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IBD's Cause: 'The Million-Dollar Question'

 

© Reprinted with permission from Your Dog, Tufts University Copyright 2005, Tufts University

No portion of this article may be reproduced without permission of the copyright holder. Reprinted with permission from Reprinted with permission from Your Dog, Tufts University Copyright , Tufts University.

Indy, a 2-year-old German Shepherd Dog, was having another bout of diarrhea. She's had it since she contracted Clostridium perfringens, an intestinal bacterial infection, as a puppy. In fact, said owner Karen Holowinski of Denver, Cob., "She gets these bad episodes of diarrhea every other month."

Indy might not simply have a Clostridial infection, however. Its recurrence could be a sign of a more serious condition called inflammatory bowel disease, which is not to be confused with the human condition, irritable bowel syndrome. IBD is a disease in which the digestive tract has an immune reaction to normal bacteria in it and becomes inflamed. The afflicted dog may suffer chronic diarrhea, vomiting and weight loss. The disorder may be treated but not cured.

"Inflammatory bowel disease is thought to represent an overreaction to the presence of normal bacteria in the intestine," said Michael Stone, DVM, clinical assistant professor at the Cummings School of Veterinary Medicine at Tufts University. "Recurrent, waxing and waning clinical signs are considered IBD's hallmark."

Serious Consequences

The mean age for dogs developing IBD is 6 years, but those younger than 2 years of age have been diagnosed. If untreated, IBD can have serious consequences. In Soft Coated Wheaten Terriers, for example, it's a precursor for protein-losing enteropathy and protein-losing nephropathy, diseases that cause significant protein losses in dogs. Other breeds prone to proteinlosing enteropathy include Basenjis, Shar-Peis, Norwegian Lundehunds and Yorkshire Terriers.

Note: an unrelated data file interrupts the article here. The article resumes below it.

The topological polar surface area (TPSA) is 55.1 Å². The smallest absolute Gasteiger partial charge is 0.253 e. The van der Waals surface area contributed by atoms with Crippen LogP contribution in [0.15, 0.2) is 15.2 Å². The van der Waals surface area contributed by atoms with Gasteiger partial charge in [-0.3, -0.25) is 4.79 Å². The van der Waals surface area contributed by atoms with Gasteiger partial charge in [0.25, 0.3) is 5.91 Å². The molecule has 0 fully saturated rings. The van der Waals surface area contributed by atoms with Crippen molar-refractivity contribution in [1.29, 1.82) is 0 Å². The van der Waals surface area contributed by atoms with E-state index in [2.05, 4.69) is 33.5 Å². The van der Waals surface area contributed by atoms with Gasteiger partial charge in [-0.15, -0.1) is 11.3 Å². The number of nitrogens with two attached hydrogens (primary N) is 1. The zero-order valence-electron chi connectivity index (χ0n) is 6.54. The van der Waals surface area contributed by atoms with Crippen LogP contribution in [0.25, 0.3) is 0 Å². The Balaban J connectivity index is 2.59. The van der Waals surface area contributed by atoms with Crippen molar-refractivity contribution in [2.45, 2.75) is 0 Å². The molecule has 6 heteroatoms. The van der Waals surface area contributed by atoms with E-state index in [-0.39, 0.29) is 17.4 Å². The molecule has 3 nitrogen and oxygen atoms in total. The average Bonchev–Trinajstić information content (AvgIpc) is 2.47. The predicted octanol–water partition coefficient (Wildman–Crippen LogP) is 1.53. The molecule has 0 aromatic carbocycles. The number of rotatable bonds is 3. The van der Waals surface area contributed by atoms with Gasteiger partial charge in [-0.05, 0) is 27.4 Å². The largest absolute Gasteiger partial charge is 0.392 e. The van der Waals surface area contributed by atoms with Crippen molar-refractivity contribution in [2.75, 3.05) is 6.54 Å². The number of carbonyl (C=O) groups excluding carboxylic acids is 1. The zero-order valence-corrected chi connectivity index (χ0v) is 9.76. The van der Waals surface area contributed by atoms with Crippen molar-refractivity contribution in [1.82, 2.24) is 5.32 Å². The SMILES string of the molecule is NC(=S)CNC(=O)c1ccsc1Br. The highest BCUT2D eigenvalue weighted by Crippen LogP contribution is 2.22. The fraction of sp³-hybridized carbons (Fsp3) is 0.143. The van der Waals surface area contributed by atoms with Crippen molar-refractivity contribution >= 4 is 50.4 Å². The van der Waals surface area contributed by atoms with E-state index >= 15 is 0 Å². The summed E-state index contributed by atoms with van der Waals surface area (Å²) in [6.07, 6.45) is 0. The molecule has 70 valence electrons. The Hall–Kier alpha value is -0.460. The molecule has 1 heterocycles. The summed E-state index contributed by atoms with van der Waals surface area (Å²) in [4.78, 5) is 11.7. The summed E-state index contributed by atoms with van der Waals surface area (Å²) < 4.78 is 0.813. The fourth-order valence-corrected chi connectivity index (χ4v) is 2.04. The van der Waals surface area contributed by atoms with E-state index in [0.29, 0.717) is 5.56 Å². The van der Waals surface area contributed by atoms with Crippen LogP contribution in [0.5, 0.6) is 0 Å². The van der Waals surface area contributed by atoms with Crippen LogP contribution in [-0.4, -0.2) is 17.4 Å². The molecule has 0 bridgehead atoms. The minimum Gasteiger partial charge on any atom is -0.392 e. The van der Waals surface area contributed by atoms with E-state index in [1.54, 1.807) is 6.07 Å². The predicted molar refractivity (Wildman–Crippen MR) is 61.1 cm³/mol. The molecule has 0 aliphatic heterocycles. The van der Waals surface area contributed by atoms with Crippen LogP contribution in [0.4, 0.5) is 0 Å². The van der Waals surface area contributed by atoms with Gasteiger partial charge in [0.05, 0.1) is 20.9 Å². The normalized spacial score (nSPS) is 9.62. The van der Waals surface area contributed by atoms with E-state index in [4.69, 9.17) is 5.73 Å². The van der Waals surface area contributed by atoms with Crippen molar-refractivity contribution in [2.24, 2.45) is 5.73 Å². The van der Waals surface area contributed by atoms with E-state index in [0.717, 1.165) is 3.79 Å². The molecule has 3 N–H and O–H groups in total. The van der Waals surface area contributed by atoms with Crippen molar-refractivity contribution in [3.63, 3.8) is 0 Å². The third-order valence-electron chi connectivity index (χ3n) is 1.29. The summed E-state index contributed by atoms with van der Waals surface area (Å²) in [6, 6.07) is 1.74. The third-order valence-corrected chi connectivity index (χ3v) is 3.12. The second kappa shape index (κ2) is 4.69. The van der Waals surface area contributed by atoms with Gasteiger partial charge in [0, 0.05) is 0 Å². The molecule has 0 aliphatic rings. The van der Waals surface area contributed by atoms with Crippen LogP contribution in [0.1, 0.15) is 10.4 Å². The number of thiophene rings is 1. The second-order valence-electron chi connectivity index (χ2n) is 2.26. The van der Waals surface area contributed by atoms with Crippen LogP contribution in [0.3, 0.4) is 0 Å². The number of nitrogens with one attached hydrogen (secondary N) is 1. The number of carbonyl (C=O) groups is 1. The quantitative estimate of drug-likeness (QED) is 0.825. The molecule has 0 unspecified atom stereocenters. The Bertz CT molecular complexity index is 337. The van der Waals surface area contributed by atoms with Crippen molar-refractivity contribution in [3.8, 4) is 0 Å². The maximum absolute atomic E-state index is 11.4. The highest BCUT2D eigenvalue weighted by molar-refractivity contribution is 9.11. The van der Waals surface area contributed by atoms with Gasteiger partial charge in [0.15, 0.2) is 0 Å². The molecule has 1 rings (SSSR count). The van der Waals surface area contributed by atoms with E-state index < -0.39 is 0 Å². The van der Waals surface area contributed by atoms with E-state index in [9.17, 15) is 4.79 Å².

The cause of IBD? "That's the million-dollar question," said Cohn Burrows, DVM, BVetmed, Ph.D., MRCVS, at the University of Florida College of Veterinary Medicine in Gainesville.

In an IBD-susceptible patient, the immune response of the intestine goes into overdrive. Dr. Burrows, a specialist in internal medicine and chair of Small Animal Veterinary Medicine, offers his students a comparison, telling them it's as though five years ago a dog who was a patient bit him in the arm. "Then three years ago, I got stuck with a nail on the same arm. If you look at the scar tissue under the microscope, you'll see the scar, but you won't he able to tell what caused it - the dog bite or the nail. It looks the same. That's how IBD is.

 

"About 30 percent of dogs have either diarrhea or vomiting alone," Dr. Burrows said. "It may involve the stomach, small intestine or colon. There may be inflammation in one or all three."

Some types of intestinal disease, such as lymphocytic-plasmacytic enterocolitis, have a genetic predisposition. Soft Coated Wheaten Terriers, Basenjis, Lundehunds, German Shepherd Dogs and, in the United Kingdom, Golden Retrievers may be predisposed.